BibTex format

author = {Dons, E and Laeremans, M and Orjuela, JP and Avila-Palencia, I and de, Nazelle A and Nieuwenhuijsene, M and Van, Poppel M and Carrasco-Turigas, G and Standaert, A and De, Boever P and Nawrot, T and Panis, LI},
doi = {10.1016/j.atmosenv.2019.06.035},
journal = {Atmospheric Environment},
pages = {424--432},
title = {Transport most likely to cause air pollution peak exposures in everyday life: Evidence from over 2000 days of personal monitoring},
url = {},
volume = {213},
year = {2019}

RIS format (EndNote, RefMan)

AB - BackgroundAir quality standards are typically based on long term averages – whereas a person may encounter exposure peaks throughout the day. Exposure peaks may contribute meaningfully to health impacts beyond their contribution to long term averages, and therefore should be considered alongside longer-term exposures. We aim to define and explain peak exposure to black carbon air pollution and look at the relationship between short peak exposures and longer term personal exposure.MethodsA peak detection algorithm was applied to pooled data from two independent studies. High-resolution personal black carbon monitoring was performed in 175 healthy adult volunteers for a minimum of two 24-h periods per person. At the same time, we retrieved information on the time-activity pattern. Data covered Belgium, Spain, and the United Kingdom. In total, 2053 monitoring days were included.ResultsExposure profiles revealed 2.8±1.6 (avg±SD) peaks per person per day. The average black carbon concentration during a peak was 4206ng/m³. On 5.5% of the time participants were exposed to peak concentrations, but this contributed to 21.0% of their total exposure. The short time in transport (8%), was responsible for 32.7% of the peaks. 24.1% of the measurements in transport were categorized as peak exposure; while sleeping this was only 0.9%. When considering transport modes, participants were most likely to encounter peaks while cycling (34.0%). Most peaks were encountered at rush hour, from Monday through Friday, and in the cold season. Gender and age had no impact on the presence of peaks. Daily average black carbon exposure showed only a moderate correlation with peak frequency (r=0.44). This correlation coefficient increased when considering longer term exposure to r>0.60 from 10 days onward.ConclusionsThe occurrence of peaks varied substantially over time, across microenvironments and transport modes. Daily average exposure was moderately correlat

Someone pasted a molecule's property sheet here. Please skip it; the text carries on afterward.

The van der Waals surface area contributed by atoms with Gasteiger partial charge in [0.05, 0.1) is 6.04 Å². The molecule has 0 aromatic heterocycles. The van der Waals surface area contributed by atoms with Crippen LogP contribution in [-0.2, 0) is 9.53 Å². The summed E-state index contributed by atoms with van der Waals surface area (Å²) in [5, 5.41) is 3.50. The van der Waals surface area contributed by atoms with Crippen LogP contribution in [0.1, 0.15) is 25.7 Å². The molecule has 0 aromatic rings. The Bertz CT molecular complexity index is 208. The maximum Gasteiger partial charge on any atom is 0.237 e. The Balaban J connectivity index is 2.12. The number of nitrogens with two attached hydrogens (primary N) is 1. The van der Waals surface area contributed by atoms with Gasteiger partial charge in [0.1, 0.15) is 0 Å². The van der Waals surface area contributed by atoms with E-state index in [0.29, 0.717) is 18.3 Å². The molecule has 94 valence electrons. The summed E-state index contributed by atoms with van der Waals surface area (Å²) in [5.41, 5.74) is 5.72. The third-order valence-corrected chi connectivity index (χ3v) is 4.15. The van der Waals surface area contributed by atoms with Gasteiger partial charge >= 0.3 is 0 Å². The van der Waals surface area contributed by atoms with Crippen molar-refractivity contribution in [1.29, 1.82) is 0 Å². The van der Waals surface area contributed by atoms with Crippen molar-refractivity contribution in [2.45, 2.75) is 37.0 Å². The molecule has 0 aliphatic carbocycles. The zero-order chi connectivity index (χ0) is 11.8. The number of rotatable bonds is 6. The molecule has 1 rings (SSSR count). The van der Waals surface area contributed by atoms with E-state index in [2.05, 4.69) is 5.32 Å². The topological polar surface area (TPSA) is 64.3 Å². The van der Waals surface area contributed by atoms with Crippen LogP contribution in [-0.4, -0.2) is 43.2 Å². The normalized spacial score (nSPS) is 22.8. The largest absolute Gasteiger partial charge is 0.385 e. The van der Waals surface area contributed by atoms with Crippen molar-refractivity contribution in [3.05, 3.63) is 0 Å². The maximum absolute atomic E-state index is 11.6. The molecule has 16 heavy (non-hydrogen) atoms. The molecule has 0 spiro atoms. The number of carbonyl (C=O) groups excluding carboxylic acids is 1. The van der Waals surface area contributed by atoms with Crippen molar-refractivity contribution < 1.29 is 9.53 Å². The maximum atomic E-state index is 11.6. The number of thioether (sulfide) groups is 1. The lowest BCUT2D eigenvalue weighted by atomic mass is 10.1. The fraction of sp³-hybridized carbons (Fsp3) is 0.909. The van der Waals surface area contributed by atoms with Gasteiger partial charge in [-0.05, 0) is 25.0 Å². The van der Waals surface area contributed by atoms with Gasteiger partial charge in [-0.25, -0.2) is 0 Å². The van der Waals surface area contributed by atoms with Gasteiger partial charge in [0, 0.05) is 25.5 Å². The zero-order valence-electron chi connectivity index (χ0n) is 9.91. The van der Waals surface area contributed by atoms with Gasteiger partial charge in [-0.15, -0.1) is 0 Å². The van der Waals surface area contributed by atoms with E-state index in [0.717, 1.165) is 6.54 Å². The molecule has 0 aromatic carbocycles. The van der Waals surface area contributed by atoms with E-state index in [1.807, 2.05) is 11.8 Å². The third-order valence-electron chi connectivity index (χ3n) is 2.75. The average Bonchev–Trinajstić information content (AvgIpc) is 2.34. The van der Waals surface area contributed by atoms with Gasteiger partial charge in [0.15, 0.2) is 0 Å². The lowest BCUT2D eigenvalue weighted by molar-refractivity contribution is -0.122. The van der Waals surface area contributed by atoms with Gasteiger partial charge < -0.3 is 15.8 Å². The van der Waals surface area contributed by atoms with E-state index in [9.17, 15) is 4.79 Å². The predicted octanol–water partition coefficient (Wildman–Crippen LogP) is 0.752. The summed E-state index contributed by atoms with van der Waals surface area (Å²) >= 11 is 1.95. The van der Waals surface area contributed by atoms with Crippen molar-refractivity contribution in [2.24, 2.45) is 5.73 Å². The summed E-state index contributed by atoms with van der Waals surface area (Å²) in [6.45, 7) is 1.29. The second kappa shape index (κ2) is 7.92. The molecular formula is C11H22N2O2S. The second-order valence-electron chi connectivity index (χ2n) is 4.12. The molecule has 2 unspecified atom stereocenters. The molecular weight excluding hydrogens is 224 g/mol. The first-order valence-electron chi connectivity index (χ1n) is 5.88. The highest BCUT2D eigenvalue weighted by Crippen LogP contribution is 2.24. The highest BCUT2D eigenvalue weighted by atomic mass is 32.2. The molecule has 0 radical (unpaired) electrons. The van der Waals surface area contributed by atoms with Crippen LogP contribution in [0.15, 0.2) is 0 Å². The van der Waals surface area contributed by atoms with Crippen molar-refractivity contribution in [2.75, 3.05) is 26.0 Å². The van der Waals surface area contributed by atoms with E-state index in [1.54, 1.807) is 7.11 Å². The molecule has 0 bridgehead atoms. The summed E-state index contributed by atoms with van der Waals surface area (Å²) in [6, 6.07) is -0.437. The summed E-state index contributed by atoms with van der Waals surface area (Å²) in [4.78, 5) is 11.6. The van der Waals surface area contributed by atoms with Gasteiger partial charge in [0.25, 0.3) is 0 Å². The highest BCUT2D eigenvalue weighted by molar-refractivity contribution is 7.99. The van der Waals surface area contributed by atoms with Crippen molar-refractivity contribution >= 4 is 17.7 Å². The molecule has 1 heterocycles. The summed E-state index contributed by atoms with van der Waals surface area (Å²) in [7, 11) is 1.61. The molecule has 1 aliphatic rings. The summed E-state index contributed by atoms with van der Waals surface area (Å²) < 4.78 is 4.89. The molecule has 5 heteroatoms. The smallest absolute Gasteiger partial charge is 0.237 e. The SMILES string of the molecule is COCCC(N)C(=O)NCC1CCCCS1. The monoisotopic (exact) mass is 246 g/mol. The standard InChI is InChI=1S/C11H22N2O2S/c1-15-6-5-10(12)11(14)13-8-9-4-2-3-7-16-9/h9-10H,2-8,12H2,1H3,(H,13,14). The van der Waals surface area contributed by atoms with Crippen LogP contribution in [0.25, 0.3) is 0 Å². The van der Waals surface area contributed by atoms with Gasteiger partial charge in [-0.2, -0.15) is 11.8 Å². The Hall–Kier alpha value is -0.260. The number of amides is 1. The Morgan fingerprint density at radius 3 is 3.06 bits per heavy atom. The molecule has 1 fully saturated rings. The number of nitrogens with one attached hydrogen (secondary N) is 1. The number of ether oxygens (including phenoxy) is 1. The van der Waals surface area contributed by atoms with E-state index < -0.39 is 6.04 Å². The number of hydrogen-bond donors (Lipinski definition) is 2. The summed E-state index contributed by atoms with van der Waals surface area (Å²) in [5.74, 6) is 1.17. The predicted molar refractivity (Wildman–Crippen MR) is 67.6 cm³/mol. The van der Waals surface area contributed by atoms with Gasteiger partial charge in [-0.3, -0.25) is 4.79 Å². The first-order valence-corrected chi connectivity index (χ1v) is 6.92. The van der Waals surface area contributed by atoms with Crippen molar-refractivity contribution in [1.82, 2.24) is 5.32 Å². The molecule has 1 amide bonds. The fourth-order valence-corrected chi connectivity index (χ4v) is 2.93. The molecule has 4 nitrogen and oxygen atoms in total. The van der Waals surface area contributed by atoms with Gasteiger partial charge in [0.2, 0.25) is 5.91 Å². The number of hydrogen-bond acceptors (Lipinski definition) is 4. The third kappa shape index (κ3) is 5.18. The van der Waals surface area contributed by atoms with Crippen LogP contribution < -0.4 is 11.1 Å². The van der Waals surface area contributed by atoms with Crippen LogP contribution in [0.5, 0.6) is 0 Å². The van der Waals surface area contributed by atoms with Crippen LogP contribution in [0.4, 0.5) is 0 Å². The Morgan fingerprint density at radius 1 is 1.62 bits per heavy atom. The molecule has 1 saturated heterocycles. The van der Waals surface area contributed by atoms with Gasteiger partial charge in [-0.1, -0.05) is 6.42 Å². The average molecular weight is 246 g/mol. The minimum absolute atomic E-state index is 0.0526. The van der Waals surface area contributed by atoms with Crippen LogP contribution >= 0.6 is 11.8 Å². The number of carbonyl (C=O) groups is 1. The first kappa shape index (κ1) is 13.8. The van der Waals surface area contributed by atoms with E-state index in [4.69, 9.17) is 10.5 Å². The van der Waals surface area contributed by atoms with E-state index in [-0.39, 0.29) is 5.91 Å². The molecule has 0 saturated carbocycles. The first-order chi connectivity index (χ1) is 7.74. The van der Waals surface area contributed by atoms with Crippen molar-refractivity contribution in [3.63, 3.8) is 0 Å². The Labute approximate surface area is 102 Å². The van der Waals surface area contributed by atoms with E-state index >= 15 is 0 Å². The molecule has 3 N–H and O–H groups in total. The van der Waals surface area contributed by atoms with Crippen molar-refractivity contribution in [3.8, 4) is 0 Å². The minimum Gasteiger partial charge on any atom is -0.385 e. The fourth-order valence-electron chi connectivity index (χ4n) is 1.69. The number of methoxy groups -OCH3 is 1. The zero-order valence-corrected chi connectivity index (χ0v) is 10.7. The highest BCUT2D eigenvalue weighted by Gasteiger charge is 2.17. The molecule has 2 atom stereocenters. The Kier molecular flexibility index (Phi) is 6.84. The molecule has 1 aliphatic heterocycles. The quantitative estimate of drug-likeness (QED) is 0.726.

AU - Dons,E
AU - Laeremans,M
AU - Orjuela,JP
AU - Avila-Palencia,I
AU - de,Nazelle A
AU - Nieuwenhuijsene,M
AU - Van,Poppel M
AU - Carrasco-Turigas,G
AU - Standaert,A
AU - De,Boever P
AU - Nawrot,T
AU - Panis,LI
DO - 10.1016/j.atmosenv.2019.06.035
EP - 432
PY - 2019///
SN - 1352-2310
SP - 424
TI - Transport most likely to cause air pollution peak exposures in everyday life: Evidence from over 2000 days of personal monitoring
T2 - Atmospheric Environment
UR -
UR -
UR -
UR -
VL - 213
ER -